It took two years for family members of Lauryn Dickens to learn what truly happened to the nine-month-old who they believed had been kidnapped. Her mother, Shakara Dickens, was a single mother of two children while Lauryn’s father, Benjamin Norfleet, was in jail. Dickens complained to Norfleet that she was struggling to take care of Lauryn while he was behind bars. According to Dickens, on September 7, 2010, a white woman in her forties claiming to be a friend of Norfleet’s came by Dickens’ Memphis, Tennessee home and stated that she would care for Lauryn until Norfleet was released. Dickens told police that she handed Lauryn over to the woman without getting any contact information from her. She said she didn’t even ask the strange woman her name. Dickens said she never saw either of them again.
Dickens’ actions in the days following Lauryn’s alleged kidnapping didn’t suggest that she was overly concerned with the baby’s whereabouts. She was seen out clubbing with her friends, shopping for new clothes, and she even got one of her old tattoos touched up. She didn’t even report the alleged abduction of her baby girl until eight days later on September 15. Even then, the only reason Lauryn was reported missing was because Dicken’s mother, Tracey, demanded it happen and dragged her daughter to the police station as soon as she heard the unbelievable story.
Police listened to Dickens’ tall tale of this strange woman who was watching after Lauryn but they didn’t believe it. Investigators visited Norfleet in jail and he told them that he didn’t know any woman that fit the description of the lady who Dickens said she handed Lauryn over to, let alone did he send her to take his child. Furthermore, he said the last time he spoke with Dickens was in late August. When he tried contacting her, she blocked the number so he couldn’t get through. Dickens told some people conflicting stories about what happened to Lauryn, including that she was with Norfleet’s parents and that she’d given the baby up for adoption.
The investigation quickly turned to Dickens as the prime suspect. Cadaver dogs were sent to Dickens’ home and they picked up a scent of human remains in the apartment and in Dickens’ car. The mother was arrested a week after reporting her daughter missing and charged with child neglect, child endangerment, and false reporting. Detectives had a feeling that little Lauryn was no longer alive, but they couldn’t get Dickens to confess to any crimes.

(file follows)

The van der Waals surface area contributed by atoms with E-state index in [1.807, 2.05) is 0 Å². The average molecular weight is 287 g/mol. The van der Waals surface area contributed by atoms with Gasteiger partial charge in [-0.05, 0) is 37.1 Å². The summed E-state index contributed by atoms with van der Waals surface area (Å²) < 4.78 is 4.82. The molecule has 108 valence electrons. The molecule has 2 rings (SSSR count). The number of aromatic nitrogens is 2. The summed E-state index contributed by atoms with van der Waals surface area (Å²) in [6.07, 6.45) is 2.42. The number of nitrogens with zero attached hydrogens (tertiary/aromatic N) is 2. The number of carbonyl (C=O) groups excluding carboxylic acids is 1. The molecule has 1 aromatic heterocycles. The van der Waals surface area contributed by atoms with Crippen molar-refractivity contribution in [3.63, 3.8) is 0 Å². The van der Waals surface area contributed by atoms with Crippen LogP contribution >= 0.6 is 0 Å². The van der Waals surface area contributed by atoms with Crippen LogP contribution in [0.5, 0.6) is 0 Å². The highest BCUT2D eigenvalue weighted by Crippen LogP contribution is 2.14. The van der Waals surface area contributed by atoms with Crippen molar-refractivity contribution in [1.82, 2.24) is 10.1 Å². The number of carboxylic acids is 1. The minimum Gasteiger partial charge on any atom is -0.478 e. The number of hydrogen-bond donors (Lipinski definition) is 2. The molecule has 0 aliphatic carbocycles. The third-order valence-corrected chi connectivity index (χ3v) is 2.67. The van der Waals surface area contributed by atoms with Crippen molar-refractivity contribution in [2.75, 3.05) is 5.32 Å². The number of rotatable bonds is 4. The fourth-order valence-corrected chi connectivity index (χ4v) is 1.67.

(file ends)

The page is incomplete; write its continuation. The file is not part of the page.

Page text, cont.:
However, while Dickens awaited trial on her other charges, fellow inmates told officers that Dickens broke down during a religious group meeting while locked up. According to them, she said, “God would not forgive me for what I’ve done.”
In 2012, Dickens stood trial and was found guilty on the aforementioned charges as well as for the murder of her baby daughter. She made an agreement with prosecutors and said she would finally tell the truth about what happened to Lauryn Dickens.
On September 7, 2010, Dickens said she grew distressed when she couldn’t find a ride to take Lauryn to daycare. She needed someone to look after Lauryn while she worked her shift at Walmart. As she grew more stressed, she began to cry. Then, Lauryn, seeing her mother was crying, began to cry, too. Dickens attempted to soothe her daughter to stop her crying, but nothing worked, so she put her hand over Lauryn’s nose and mouth.
“I don’t know what I was thinking,” Dickens testified in court. “I don’t know what was wrong with me but I was holding her, I put my hands over her mouth and nose and she passed out. I realized what I was doing and I stopped. She started crying and I did it again and her body just went limp.”
After Lauryn was dead, Dickens said she took a towel from her bathroom, wrapped Lauryn inside, and placed her body in a trash bag. She tossed Lauryn the apartment dumpster a few buildings away and never looked back. She did say, however, that she noted when it was emptied by the city’s waste management a few days later.
“It’s a tough trial. It’s a tough result. It’s a tough story,” said Defense Attorney Murray Wells. “I don’t think she’s a cold-blooded killer. I think that emotionally she didn’t recognize the seriousness of what she did.”
Dickens was sentenced to 19 years in prison. Because she has no prior convictions, it’s believed that she will be released early. She could be freed by the age of 35.
Lauryn’s body has never been found.
Please share this story about the murder of nine-month-old Lauryn Dickens. She was a defenseless child who should have been nurtured and cared for, not suffocated and thrown away like garbage. She was our sister and her life mattered.